Getting right with yourself after divorce is the biggest challenge you’re going to face. All the mechanics of divorce, will eventually take care of themselves. But the emotional fallout might be a bit tougher. I often rely on the language and support of the 12-steps to recover my balance when I’m under the rock of depression or sadness.
And for me, the biggest part of that recovery was regaining some self-confidence and self-love. I felt defeated and broken when I walked out of my marital home and into the world of single dads everywhere. I knew the loss that was coming, now and for the rest of my life I would not have unlimited access to my kids and their hopes and dreams. That loss is still the hardest part for me. I used to love going in late at night and appreciate (give thanks) for their beating and healthy little hearts. Now I can’t to that on most of the nights.
But the areas in me that needed healing were much more personal.
- I didn’t feel sexy or desirable
- My extra weight felt like a fat-sumo-wrestling-suit
- The sadness made it hard to exercise at all
- My initial attempts at dating felt desperate and disconnected
- Loss of all touch and closeness (except from friends and my kids)
- Loss of the hope that I would ever be with another woman
- My mental processes were so wrapped up in ruminating the past, that I felt slow and unintelligent most of the time
And at the deepest core of my pain, I wasn’t sure my body, my soul, was worth all the effort it was going to take to resurface and regain my position as a strong father. A strong single father. At a few dark moments, it just didn’t seem worth it. But then I remembered my dad, and what the loss of him in my early twenties did to me, and I soldiered on.
Today, four-ish years after I walked out on my kids and married life (not my idea) there are still points of pain and sadness, but overall I’d have to say I’ve recovered most of my energy and enthusiasm. I still miss my kids on the nights they are not here with me, but we’re managing. All of us are managing.
Today I read a piece about how the human body ages over time, written from a very healthy and zen perspective. And while I don’t do all these things, I wanted to share them, and the source post, in hopes that you might find some inspiration for your own journey. You are worth it. Whatever you have to go through to get back on top of your game, whatever it is, DO IT.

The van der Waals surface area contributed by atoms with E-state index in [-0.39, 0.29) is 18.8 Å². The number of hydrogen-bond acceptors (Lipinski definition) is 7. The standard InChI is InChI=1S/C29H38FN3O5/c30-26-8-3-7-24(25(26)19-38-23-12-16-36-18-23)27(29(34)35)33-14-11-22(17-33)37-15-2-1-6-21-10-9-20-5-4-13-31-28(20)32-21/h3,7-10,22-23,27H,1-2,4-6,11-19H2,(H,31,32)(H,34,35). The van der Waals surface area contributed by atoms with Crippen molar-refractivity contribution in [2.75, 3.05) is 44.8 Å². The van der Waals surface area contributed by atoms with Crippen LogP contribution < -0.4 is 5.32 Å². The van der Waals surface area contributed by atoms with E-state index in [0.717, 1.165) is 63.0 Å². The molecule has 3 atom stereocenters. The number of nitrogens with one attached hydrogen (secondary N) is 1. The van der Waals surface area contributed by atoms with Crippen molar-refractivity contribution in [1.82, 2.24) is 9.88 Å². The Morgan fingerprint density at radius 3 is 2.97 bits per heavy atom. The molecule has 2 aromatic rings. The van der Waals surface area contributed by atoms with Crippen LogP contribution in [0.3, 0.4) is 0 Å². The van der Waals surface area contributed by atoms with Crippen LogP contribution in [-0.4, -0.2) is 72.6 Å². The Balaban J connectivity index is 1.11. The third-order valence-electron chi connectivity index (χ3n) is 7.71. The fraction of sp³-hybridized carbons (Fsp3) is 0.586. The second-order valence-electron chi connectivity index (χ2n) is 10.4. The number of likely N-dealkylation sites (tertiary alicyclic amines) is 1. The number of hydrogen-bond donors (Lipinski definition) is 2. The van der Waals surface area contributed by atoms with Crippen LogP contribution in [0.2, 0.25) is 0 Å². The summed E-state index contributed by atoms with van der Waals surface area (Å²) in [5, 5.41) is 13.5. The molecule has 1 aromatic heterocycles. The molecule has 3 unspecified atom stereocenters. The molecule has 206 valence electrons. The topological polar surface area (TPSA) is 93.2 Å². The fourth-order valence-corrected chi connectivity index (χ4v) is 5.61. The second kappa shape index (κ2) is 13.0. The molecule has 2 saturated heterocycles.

Here are the 8 Things I Learned from 50 Naked People – published in The Elephant Journal.
So let’s spend a brief moment together, breathing *that* in. I could spend a long time trying to absorb these wonderful affirmations into my own self-image.
The physical body needs love: Your body doesn’t lie.
What are the things that need healing around your body image? I’ll share mine.
The thing your most embarrassed about: my size. Notice I didn’t say weight. I go from moments of feeling fit and healthy to feeling fat and uninspired, often in the course of one day. And it’s not that I’m fat one day and not-fat the next. It’s more about how I see and talk to myself. And I’m working on it, on just loving whatever I am at the moment. Today those emotions are more tripped up by something I ate, or bloating, rather than some massive increase in my girth.
And what I can do about it:
- A better diet (not dieting)
- Fewer rich indulgences (the tend to breed next indulgences: frappacinos, ice creams)
- More activity (doing what I love)
- More energy from healthy activities; 4
- Emotional boost and joy from being in a relationship (when that happens).
I’ve got a gentler way of talking to my 50+ year-old self. I’m still easily influenced and sometimes angered by fat obsession. And I’ve never really felt fit enough since I left high school hyper athletics: I lettered in three sports and was always driving myself to win.
Now, of course, the matches are less important, and it’s the game that makes me happy. Even losing, I can appreciate the skill and performance of the other players. (Tennis is my passion.) But I love playing. I love seeing a player who has it all and disassembles my game with several well placed shots at critical moments during the match. It’s a chance to watch my own emotions and my own reaction to winning (when I win) and losing (when I get creamed). And that too is about balance.